He tells how he’s found “Joy in the Beauty of the Earth” and “Joy in the Calendar,” the latter through experiencing seasons, migrations, and blossomings – including importantly – the miracle of winter solstice. “The moment when the days stop shortening and start getting longer again, celebrated for millennia.” The words he uses – joy, wonder, love, beauty – are the words we associate with all this season’s celebrations.

In a short, early December trip to Downtown Abbey in climate-changed Anchorage (48° with rain-slicked ice underfoot), Baby Brother charmed me anew. He moves lickety-split on all fours around the house, stops to burst out his big smile, or to pull himself upright to explore more. He has many words, and learned to say “Kay-tee” in the most endearing way.

We got a full-size tree for the living room, and a tiny one for Lady Baby’s bedroom. We cut out and decorated cookies shaped like stars, gingerbread people, and hearts, and read “Mr. Willowby’s Christmas Tree.” Lady Baby demonstrated her new skating skills, flying with speed and strength across the ice at the school’s hockey rink. She was making a menorah with her class, and told me about celebrating all the holidays: “the Jesus one, the Santa one, and Winter Solstice.”

Winter solstice is a calculable moment. It occurs this year on Thursday the 21st of December at 2:23 p.m. – a perfect time to pay attention and rejoice, as we turn toward the light!

Lights For The Darkness

Sweet Baby’s parents recently sent a little video of Sweet Baby sitting on the floor next to her dad, surrounded by toys. She has a plastic flip phone with a realistic (old-fashioned) ring, even a fax tone, and she answers and initiates calls:

“Hello, I’m playing with daddy until Christmas! Bye!” Her dad asks who she’s talking to, “Poppa Jim!” When offered the phone to call back, she says, “No, I call Granny Kaytee.” “Hi. Playing with daddy. Christmas lights in the dark.”

When her parents ask for clarification, she (with a little sigh of exasperation), grabs the phone to “redial,” “Hi, Granny Kaytee. I’m just playing with daddy and Christmas lights in the dark. OK? Bye.” She snaps the phone closed with authority.

Well, OK, she’s right! For those of us who live where darkness comes early in the evening and stays long in the morning, dark defines December. And on a morning dim from clouds and rain, when Sweet Baby was here for Thanksgiving week, we lit candles at breakfast. To my delight, each day thereafter Sweet Baby requested that glow.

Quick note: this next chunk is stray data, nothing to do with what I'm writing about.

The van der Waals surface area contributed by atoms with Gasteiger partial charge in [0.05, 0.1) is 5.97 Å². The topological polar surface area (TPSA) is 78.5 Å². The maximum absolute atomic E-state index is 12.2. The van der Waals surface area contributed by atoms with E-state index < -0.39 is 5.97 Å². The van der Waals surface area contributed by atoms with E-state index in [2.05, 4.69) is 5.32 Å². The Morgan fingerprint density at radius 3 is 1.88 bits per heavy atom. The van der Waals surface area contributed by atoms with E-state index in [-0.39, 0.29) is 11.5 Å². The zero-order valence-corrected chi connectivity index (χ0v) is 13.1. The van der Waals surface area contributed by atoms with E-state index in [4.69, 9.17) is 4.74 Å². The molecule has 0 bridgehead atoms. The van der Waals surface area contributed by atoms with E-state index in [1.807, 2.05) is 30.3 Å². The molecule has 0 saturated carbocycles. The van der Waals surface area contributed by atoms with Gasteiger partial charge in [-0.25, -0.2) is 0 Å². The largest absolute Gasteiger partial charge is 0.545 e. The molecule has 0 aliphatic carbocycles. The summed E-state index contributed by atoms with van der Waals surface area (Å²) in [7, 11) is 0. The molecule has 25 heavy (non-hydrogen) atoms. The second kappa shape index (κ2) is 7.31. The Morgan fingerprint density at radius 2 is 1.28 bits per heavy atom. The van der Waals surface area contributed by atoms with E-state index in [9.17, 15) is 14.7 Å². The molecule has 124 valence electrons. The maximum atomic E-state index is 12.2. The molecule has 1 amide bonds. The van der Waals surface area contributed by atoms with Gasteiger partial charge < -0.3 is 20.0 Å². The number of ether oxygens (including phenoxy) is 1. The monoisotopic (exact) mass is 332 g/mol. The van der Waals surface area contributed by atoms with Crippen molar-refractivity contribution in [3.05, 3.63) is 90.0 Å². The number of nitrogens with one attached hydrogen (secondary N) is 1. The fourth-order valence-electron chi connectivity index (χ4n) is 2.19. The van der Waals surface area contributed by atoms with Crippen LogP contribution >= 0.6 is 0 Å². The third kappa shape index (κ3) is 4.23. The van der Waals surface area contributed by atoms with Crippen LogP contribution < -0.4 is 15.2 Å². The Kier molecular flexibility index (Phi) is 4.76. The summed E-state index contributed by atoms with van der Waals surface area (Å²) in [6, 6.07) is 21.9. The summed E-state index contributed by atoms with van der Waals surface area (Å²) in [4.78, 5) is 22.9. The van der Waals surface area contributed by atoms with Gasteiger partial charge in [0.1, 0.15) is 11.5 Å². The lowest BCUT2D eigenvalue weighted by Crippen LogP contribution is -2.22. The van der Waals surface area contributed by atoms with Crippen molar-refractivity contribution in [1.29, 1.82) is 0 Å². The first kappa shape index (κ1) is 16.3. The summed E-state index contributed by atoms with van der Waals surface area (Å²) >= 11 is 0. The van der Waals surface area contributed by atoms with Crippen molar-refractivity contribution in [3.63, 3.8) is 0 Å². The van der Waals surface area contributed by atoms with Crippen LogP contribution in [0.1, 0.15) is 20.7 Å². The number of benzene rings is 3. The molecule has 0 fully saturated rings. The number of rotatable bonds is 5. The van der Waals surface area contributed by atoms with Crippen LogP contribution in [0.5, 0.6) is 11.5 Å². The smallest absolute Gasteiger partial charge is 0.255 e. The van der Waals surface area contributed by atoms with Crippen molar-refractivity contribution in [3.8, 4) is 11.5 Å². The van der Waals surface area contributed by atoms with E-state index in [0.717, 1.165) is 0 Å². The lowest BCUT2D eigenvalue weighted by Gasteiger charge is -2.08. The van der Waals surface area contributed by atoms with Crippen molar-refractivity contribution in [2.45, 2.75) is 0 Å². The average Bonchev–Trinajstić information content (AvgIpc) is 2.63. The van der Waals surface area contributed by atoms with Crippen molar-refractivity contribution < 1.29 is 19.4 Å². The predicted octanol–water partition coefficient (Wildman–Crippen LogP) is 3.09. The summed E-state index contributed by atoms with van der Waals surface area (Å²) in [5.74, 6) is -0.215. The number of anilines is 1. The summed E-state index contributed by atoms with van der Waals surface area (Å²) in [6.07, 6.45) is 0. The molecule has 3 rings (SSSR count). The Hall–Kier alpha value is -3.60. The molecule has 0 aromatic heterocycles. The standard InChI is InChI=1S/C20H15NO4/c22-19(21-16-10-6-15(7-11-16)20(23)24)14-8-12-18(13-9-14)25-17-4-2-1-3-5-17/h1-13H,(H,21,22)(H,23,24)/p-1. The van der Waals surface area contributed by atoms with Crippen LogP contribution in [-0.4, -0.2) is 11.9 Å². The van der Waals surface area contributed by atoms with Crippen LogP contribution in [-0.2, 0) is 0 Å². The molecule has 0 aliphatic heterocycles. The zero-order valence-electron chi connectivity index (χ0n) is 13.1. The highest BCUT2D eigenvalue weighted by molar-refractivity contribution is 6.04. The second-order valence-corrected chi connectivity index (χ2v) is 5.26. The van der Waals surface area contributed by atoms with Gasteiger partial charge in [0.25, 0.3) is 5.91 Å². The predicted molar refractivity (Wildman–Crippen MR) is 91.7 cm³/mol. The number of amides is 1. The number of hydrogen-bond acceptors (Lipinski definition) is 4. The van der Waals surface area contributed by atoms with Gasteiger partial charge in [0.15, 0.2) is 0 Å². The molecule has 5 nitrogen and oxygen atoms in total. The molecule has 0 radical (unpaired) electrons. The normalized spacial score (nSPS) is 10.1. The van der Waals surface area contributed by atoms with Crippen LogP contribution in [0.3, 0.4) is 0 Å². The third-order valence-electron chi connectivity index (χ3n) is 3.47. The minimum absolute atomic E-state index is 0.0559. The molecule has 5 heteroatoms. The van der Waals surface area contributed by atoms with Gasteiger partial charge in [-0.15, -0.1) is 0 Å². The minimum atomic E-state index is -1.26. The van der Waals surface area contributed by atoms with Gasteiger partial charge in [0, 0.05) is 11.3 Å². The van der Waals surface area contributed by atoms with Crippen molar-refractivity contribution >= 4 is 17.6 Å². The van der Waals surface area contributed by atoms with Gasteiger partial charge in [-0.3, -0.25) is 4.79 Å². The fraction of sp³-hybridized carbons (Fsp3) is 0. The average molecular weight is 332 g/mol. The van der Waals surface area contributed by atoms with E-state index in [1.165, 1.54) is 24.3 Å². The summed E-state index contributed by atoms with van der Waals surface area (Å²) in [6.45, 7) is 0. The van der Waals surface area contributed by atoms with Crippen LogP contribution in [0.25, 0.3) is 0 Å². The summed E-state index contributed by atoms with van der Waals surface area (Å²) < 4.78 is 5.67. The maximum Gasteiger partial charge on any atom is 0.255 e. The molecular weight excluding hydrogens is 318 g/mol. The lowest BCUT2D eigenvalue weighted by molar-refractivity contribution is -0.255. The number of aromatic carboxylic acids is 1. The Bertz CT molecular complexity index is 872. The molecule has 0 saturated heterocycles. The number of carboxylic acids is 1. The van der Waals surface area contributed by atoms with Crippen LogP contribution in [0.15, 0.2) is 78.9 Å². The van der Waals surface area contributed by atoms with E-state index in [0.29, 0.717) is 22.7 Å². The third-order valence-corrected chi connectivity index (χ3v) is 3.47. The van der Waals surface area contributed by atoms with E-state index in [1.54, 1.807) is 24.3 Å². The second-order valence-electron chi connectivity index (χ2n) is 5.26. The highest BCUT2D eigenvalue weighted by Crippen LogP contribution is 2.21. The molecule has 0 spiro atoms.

All the celebrations and realities of the season call for light – warm lamplight, twinkly outdoor sparkles, firelight – and trees! This year will be magic for a nearly three-year old, reading books, decorating the tree, cutting out cookies – and yes, Christmas lights in the dark!

 

Happy Halloween!

I have heard tell that certain little people will be transformed today – in Alaska we’d find one duckling, and one cowboy riding a horse (that part is important, the horse is handsome) – and in California,  a kitty cat with all the feline moves!

I hope you find some cheerful orange this autumn day – Pumpkin pie remains my favorite orange on a dark and spooky night!

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Sweet Baby Explores The Bluff

A week ago Sweet Baby and her family came to visit from Saturday to the next Sunday – a luxury of time. As she came in the door from the Buffalo each morning, we heard a hearty: “Hi Granny Katee, Hi Papa Jim!”

She switches readily between Thai and English depending on her interlocutor – and uses some endearing turns of phrase, “thank you my dada” being one of my favorites. Seated next to me during a discussion about hair color, “my daddy has brown hair, my mommy’s is black,” she then patted my head and said: “cloud.”

Recently a person unknown drove into the fence at the head of our driveway and knocked two posts and the boards asunder. Having lately helped her dad build a pergola in their California backyard, Sweet Baby carried a mallet and trowel and put them to use in the repair. One day we talked to a contractor friend at a building site, and she piped up, communicating urgency with hand gestures while holding a tape measure, saying: “I need a ladder to measure up high.”

The weather was changeable, but we walked many short loops through the nearby woods, where Sweet Baby climbed over mossy windfalls, negotiated tree roots, and initiated game after game of slightly confusing hide-and-seek, “I count, you hide-and-seek!”

Low, low tides meant great beach walking on hard sand. Sweet Baby filled her yogurt container bucket with stones and shells. She slowly overcame her reluctance to touch the giant snakes of kelp her dad waved, and began to carry along a short stub – with bulbous head and topknot fringe of roots – named “Kelpy.”

At Wilderbee Farm we walked a trail behind its cultivated acres, wild roses gone to rose hips, dry mown grass underfoot, and hiding places aplenty. Sweet Baby fed the sheep and, happy to find a friendly animal after the bad attitude of our Frances, petted the huge sheep dog.

She was excited when deer wandered by our windows, and she crouched over slugs to locate their tiny horns. Rabbits, camouflaged against our brindled lawn, froze long enough for Sweet Baby to see their noses and whiskers twitch. From the house I watched her stop with her dad and gently tap the green plastic watering can on the garden steps, to glimpse a frog’s head emerge from the spout.

The final Sunday, a warm and blue-sky day, we spent on Bainbridge Island, walking the trail at Bloedel, eating lunch outside at the bakery, and playing at the Tot Lot. Then, too soon, we headed for the ferry.

Rain returned the next day, and the house seemed quiet and scattered with lonely stuffed animals and toys – but I’m grateful for a grand week!